Cortisol controls a variety of processes throughout the body, including the regulation of the immune system and metabolism. It is also responsible for how the body responds to stress since it is released during moments of pressure, anxiety or fear. If you frequently feel stressed, large amounts of cortisol will be released in the body, which can have negative effects on how you sleep, eat and function day-to-day. Too much cortisol can be disruptive to your mental and physical health. You can naturally lower cortisol levels by sleeping more, eating regular meals rather than snacking, walking and exposing yourself to sunlight daily.
Serotonin is a chemical messenger (known as a neurotransmitter) that sends information throughout your brain and body. It helps maintain mood stability, sleeping patterns and digestion. It is also known as the ‘happy hormone’ and flows through our bodies when we feel loved, important and valued. If we are lacking in this vital hormone, it can lead to feelings of aggression, edginess and restlessness, and low mood. Sleep patterns can also be affected if serotonin levels aren’t right, and you may crave more sugars and carbs. Fortunately, lifestyle changes such as exercising, meditating and eating a good diet can boost serotonin levels and help you feel at ease and content.
Dopamine is also a neurotransmitter that sends signals to nerve cells in the body. This chemical can influence your emotions, motor skills and your feelings of pleasure and pain. There are many dopamine path- ways in the brain, and one of these contributes to reward-motivated behaviour.
If we anticipate a reward owing to our actions, dopamine levels in the brain are increased, and this can make us feel particularly good about ourselves. The release of dopamine is a pleasurable feeling that can give us a buzz. Due to the feel-good factor of dopamine, it can tempt you to be courageous, adventurous and a risk taker.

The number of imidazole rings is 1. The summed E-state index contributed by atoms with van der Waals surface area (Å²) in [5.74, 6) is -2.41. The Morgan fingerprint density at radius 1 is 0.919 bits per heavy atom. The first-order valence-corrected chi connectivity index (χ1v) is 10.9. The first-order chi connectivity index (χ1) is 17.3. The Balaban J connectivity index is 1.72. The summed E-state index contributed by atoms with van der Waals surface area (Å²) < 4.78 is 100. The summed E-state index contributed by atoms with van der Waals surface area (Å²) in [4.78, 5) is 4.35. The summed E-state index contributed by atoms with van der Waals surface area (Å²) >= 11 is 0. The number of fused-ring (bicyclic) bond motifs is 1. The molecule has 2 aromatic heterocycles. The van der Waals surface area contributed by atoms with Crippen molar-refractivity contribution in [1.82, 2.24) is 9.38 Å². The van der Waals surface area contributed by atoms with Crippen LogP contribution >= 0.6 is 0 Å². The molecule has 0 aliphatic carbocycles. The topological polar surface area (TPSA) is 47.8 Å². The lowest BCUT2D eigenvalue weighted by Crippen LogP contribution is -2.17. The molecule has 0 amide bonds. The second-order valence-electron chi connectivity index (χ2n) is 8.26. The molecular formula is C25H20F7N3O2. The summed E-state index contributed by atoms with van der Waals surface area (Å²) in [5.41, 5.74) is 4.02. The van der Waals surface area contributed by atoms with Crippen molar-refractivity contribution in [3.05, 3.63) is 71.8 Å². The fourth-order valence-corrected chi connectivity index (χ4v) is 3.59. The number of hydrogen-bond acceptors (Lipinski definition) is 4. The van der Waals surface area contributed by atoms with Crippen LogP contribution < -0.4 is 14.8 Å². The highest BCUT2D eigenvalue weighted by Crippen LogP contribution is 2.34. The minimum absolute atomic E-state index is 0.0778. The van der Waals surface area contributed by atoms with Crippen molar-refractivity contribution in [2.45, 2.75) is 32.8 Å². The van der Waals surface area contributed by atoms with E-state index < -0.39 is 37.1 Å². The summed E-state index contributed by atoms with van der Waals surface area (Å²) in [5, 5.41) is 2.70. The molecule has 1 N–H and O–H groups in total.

However, dopamine deficiency can occur if we consume too much caffeine, alcohol, or sugar. Stress can also deplete dopamine. Low dopamine levels can cause fatigue, lack of motivation, inability to experience joy, forgetfulness, insomnia and mood swings. There are ways that dopamine levels can rebalance themselves. These include exercise, exposure to more sunlight (for vitamin D) and taking certain vitamins such as B5 and B6.
The main job of the hormones adrenalin and noradrenalin is to prepare us for ‘fight or flight’. In times of stress, this can cause us to act quickly or with intense vigour. Faced with highly competitive or
threatening situations, your adrenalin really
kicks in. You will know when adrenalin is released because your heart rate and breathing will speed up. This feeling can make you feel energized, excited and alert. During exam season it is usually adrenalin that keeps you going and gives you the extra drive and ability to work longer hours. When you regularly practice mindfulness meditation, you can develop and grow the brain to benefit your mental wellbeing.
Excerpted from Mindfulness for Students.
Natasha Kaufman teaches English and drama in a mixed comprehensive school in London, UK. She is the author of Mindfulness for Students.